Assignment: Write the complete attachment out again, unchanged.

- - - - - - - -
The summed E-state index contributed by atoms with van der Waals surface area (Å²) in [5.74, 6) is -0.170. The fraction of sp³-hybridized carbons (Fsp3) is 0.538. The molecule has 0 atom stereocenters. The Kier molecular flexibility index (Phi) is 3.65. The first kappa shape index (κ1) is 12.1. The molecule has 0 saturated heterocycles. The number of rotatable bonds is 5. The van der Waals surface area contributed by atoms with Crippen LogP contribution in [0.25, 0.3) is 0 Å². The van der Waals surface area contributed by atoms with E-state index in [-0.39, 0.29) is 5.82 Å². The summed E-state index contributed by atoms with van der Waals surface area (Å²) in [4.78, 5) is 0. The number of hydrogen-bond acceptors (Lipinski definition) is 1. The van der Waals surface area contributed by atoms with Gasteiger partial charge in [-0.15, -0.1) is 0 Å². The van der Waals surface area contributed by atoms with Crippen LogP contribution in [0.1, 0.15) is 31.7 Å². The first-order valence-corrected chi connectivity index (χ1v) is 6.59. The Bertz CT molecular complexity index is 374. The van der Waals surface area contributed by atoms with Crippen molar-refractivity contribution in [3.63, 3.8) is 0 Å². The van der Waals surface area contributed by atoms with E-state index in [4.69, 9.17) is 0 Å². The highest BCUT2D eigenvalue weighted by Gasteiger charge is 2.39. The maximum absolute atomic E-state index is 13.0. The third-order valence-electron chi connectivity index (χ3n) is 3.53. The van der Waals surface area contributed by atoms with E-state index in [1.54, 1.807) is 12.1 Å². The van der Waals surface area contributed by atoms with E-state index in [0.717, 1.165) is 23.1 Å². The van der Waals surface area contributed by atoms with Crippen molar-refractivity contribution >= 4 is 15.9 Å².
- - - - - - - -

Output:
The summed E-state index contributed by atoms with van der Waals surface area (Å²) in [5.74, 6) is -0.170. The fraction of sp³-hybridized carbons (Fsp3) is 0.538. The molecule has 0 atom stereocenters. The Kier molecular flexibility index (Phi) is 3.65. The first kappa shape index (κ1) is 12.1. The molecule has 0 saturated heterocycles. The number of rotatable bonds is 5. The van der Waals surface area contributed by atoms with Crippen LogP contribution in [0.25, 0.3) is 0 Å². The van der Waals surface area contributed by atoms with E-state index in [-0.39, 0.29) is 5.82 Å². The summed E-state index contributed by atoms with van der Waals surface area (Å²) in [4.78, 5) is 0. The number of hydrogen-bond acceptors (Lipinski definition) is 1. The van der Waals surface area contributed by atoms with Gasteiger partial charge in [-0.15, -0.1) is 0 Å². The van der Waals surface area contributed by atoms with Crippen LogP contribution in [0.1, 0.15) is 31.7 Å². The first-order valence-corrected chi connectivity index (χ1v) is 6.59. The Bertz CT molecular complexity index is 374. The van der Waals surface area contributed by atoms with Crippen molar-refractivity contribution in [3.63, 3.8) is 0 Å². The van der Waals surface area contributed by atoms with E-state index in [4.69, 9.17) is 0 Å². The highest BCUT2D eigenvalue weighted by Gasteiger charge is 2.39. The maximum absolute atomic E-state index is 13.0. The third-order valence-electron chi connectivity index (χ3n) is 3.53. The van der Waals surface area contributed by atoms with E-state index in [1.54, 1.807) is 12.1 Å². The van der Waals surface area contributed by atoms with E-state index in [0.717, 1.165) is 23.1 Å². The van der Waals surface area contributed by atoms with Crippen molar-refractivity contribution >= 4 is 15.9 Å².